Gucci’s Surreal New Campaign Sees Horses Walk the Streets of LA

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Gucci Spring/Summer 2020, Photographed by Yorgos LanthimosCreative Direction by Alessandro Michele, Art Direction by Christopher Simmonds, Hair by Paul Hanlon, Make-up by Thomas De Kluyver

The house has released its Spring/Summer 2020 campaign, a suitably surreal outing from The Favourite director Yorgos Lanthimos

Since the beginning of Alessandro Michele’s tenure at Gucci, the house’s campaigns have transported viewers from outer space to a 1940s Hollywood soundstageDisneyland to the 7th century BC Greek city of Selinunte, all the while featuring an eclectic line-up of starlets, Harry Styles, Tippi HedrenCourtney Love, Gucci Mane and Iggy Pop among them. Equally eclectic have been the photographers, from longtime Michele collaborator Glen Luchford to seminal street photographer Bruce Gilden, and filmmakers Harmony Korine and Yorgos Lanthimos.

The latter – who released a book with the house last year – returns for Gucci’s Spring/Summer 2020 campaign, released today. The director and photographer, best-known for Academy Award-nominated films The Lobster and The Favourite, captures the S/S20 collection on the streets of Los Angeles on models who share the frame with a herd of equine co-stars, who wander along the city’s boulevards, down the aisles of a plane, swim in hotel pools or hang out at the beach. It is suitably surreal fare from Lanthimos, whose films are often deliriously unhinged and memorably feature various animals (in The Lobster, unsuccessful singles are transformed into animals at a particularly existential matchmaking camp).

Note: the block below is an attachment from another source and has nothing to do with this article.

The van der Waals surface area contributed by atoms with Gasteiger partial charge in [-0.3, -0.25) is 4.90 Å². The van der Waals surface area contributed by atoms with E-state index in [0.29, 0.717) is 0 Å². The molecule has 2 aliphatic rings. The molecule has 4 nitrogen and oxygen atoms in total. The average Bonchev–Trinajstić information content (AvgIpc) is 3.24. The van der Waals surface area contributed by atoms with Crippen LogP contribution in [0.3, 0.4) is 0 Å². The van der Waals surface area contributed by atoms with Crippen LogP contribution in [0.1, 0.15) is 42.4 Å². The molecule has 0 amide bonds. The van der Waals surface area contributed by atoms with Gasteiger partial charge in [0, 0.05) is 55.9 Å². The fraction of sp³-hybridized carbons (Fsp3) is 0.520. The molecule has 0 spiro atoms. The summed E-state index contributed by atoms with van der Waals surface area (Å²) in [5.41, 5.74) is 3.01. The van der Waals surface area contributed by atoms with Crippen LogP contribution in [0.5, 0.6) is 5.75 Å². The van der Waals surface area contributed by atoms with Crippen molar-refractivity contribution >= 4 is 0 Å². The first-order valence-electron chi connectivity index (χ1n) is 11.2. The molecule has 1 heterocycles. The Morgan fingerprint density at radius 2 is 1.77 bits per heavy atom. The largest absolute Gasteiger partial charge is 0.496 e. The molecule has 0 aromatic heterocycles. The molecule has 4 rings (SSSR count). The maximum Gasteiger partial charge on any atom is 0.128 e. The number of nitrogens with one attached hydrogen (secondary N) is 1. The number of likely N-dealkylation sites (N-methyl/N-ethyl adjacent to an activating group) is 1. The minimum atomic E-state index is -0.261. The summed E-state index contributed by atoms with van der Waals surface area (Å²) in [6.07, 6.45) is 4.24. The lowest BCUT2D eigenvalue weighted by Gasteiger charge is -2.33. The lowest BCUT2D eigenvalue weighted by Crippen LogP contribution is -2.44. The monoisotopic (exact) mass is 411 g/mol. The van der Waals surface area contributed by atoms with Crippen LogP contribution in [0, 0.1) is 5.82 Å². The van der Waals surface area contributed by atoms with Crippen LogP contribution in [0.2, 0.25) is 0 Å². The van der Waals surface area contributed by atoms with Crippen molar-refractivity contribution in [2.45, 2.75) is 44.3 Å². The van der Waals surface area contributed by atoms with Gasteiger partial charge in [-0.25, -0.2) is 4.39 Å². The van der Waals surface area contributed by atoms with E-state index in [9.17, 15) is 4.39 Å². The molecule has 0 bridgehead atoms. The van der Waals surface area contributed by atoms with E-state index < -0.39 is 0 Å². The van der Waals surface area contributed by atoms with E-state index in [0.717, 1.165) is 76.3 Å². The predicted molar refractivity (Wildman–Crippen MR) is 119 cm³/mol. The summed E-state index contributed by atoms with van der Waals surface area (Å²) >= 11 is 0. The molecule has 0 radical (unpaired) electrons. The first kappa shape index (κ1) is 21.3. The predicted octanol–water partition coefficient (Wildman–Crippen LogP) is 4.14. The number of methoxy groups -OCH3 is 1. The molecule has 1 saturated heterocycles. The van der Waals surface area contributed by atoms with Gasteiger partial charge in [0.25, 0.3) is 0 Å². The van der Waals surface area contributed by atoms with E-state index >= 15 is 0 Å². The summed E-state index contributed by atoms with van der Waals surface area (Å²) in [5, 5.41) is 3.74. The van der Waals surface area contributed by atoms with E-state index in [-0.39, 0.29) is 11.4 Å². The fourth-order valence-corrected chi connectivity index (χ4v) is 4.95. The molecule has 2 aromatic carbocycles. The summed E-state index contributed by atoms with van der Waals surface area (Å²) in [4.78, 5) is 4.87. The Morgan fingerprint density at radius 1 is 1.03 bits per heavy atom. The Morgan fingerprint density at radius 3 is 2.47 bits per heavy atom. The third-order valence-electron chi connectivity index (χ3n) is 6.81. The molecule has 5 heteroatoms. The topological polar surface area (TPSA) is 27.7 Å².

“However one looks at the campaign as a whole, there is no way to get to the point, and that is exactly the point, which makes for a libertarian message: truth and style are in the eye and in the ways of the beholder,” said a statement from the house this morning. “The narrative plot is ultimately left to the viewers to outline. Each eye, a path.”

Horses feature prominently in Gucci’s history, though: in fact, the house begun as a saddlery selling leather goods to horseriders in the early 1920s and, though expanding to a successful line of luggage, accessories and eventually fashion, the equestrian influence would remain key to the brand. Most notably, the ‘horsebit’ attachment on the house’s signature loafers – revived with aplomb in recent years by Michele – and used as a motif across the collections of the various designers who have helmed the house, including Tom Ford

The horsebit features across Michele’s Spring/Summer 2020 collection, a suprisingly streamlined offering from the maximalist designer, which explored ideas of sex and liberation. At the show in Milan last year, the designer hinted that the collection marked a new era in his already stratospherically successful tenure: “The collection is a little bit less than more,” he said. “There were fewer things, so to speak. But can you say that a symphony is better than a piano solo?”